Like many great Silicon Valley origin stories, Peninsula Robotics' starts in a garage.
Four years ago, Spencer Morgenfeld was a junior at Palo Alto High School, where he had been part of the school's popular, competitive robotics team since his freshman year. In 2015, with overwhelming demand from students who wanted to be part of the team but without the resources to meet it, the school cut more than 40 students from the program.
"He just felt like everybody who wants to do this should get to do it," his mother, Pam Morgenfeld, said in an interview. "We emptied our garage and welcomed the kids here."
So began Peninsula Robotics, a scrappy, student-run robotics group that has grown from about 10 high schoolers that first year to more than 25 students from Paly, Gunn High School and other local public and private high schools, some from as far as away as San Jose.
There is another community-based team in Palo Alto called Garage Robotics, started by a group of about 10 Paly students also working out of a team member's garage. This year was Garage Robotics' first competing in For Inspiration and Recognition of Science and Technology (FIRST) Robotics competitions, according to team captain Quintin Dwight.
Despite the space and funding limitations Peninsula Robotics faces — its main workspace is still a team member's garage and driveway — the team won a wild-card spot at the FIRST Robotics World Championships in Houston, Texas next week. They'll be competing with their robot, dubbed Baby Dino, against tens of thousands of students from K-12 robotics programs from around the world.
Paly's and Gunn's well-established robotics programs are supported by parent boosters and the schools' administrations. Creating an independent group has been both gratifying and challenging for the students involved.
After Kate Lee was cut from Paly's robotics team her freshman year, she joined Peninsula Robotics. Now a senior, she said the "vibe was completely different." The smaller, more intimate group of students included kids of different ages and skill levels, but all had a deep passion for robotics.
They quickly realized they would be doing much more than building a robot. They had to manage their finances, find corporate sponsors and learn how to work together as a team. They went to local recycling plants to rummage for scrap metal and other materials. Their busiest period, build season, coincides with the winter months, so they use a tent to cover the driveway when it rains, set up heat lamps and race against waning daylight in the evenings. They have to wait for clear weather to test the robot in the driveway — or at a nearby school if they need more space.
Parents with programming or engineering experience lend a hand if needed, but the students primarily lead the work.
"When your resources are limited, you need to be creative to be successful and competitive," Morgenfeld said.
That first year, they built a robot for less than $1,000, Lee said, but were still able to reach the top 10 against 50 teams in a local competition. Other teams' robots can cost up to $5,000, she said.
This year, the team has been working mostly out of Lee's family's south Palo Alto garage but is also machining parts in Paly junior Ethan Chun's garage nearby. He's sourced a collection of vintage tools from Craigslist, including a lathe machine from 1944 and a vertical milling machine from the 1960s.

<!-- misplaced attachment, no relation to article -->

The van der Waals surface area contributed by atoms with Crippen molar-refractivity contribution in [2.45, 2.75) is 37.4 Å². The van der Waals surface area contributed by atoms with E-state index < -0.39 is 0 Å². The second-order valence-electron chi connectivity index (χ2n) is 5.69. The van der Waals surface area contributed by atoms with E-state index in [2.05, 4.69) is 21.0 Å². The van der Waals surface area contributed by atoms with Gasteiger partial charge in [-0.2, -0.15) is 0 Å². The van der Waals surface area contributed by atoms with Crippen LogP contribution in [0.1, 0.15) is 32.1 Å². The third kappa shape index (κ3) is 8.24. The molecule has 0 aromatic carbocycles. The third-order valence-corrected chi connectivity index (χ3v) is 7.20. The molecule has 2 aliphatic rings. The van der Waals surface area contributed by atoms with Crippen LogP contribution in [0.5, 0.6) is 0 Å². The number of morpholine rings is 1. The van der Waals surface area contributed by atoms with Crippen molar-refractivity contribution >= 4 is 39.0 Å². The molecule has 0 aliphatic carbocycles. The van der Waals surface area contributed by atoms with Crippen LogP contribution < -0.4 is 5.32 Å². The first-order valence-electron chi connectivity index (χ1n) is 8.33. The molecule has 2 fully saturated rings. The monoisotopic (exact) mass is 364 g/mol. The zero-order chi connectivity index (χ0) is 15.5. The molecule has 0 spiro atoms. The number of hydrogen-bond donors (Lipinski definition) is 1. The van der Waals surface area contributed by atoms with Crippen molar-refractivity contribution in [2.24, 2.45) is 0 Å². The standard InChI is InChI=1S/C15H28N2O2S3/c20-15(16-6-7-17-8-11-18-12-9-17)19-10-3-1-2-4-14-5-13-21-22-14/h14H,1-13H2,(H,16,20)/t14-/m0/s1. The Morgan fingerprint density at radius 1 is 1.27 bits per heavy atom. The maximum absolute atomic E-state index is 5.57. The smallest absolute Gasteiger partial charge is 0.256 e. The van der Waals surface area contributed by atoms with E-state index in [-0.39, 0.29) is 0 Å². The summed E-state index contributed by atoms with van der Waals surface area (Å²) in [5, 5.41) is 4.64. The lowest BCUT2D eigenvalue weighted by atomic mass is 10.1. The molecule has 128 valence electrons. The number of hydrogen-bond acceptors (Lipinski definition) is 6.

Chun joined Peninsula Robotics as a freshman because he wanted to be on a smaller team with more flexibility. His love for building things — Legos and sand structures at the beach when he was younger — drew him to robotics, but he said he was surprised by how much the team has taught him about working with others.
"I thought robotics would be about building things and just building things. But it's actually turned out to be a whole lot more. Teamwork skills ... that's been one of the most valuable things I've learned," he said.
Because the students come from different schools, they have more diverse experiences and skills. Chun learned about computer-aided drafting (CAD) from a Gunn student who had been exposed to the software in an engineering course.
"By virtue of being a community team, it means that students don't feel that they have to choose between a school sports team or arts program and are able to do multiple things," added junior Vyomika Gupta, who joined Peninsula Robotics after two years on Paly's team. "This means that the team has a wonderful set of collective interests and skills and means you can always learn something new."
The experience of Peninsula Robotics has been influential for Lee, who is now the team captain. She won a FIRST scholarship to study engineering at her dream school, Boston University.
"Robotics has taught me discipline, responsibility, passion, etc. But the most important lesson that I have learned is that no matter what obstacles you face, you can always overcome them as long as you are driven," she said. "With like-minded people, a 'sketch bot' can easily become the same value as an $5,000 robot."
The students are gearing up to travel to Texas next week, their first non-local competition, where their robot will face an obstacle course of sorts, depositing "cargo" and climbing tiered platforms with efficiency and precision.
The team borrowed a shipping crate from Woodside High School's robotics team to ship Baby Dino in and launched a $1,500, then increased to $3,500, GoFundMe campaign to pay for other expenses.
Looming on the horizon is the question of where the team will operate next year. After Lee graduates, her family's garage will no longer be available, and they'll have to find a new space.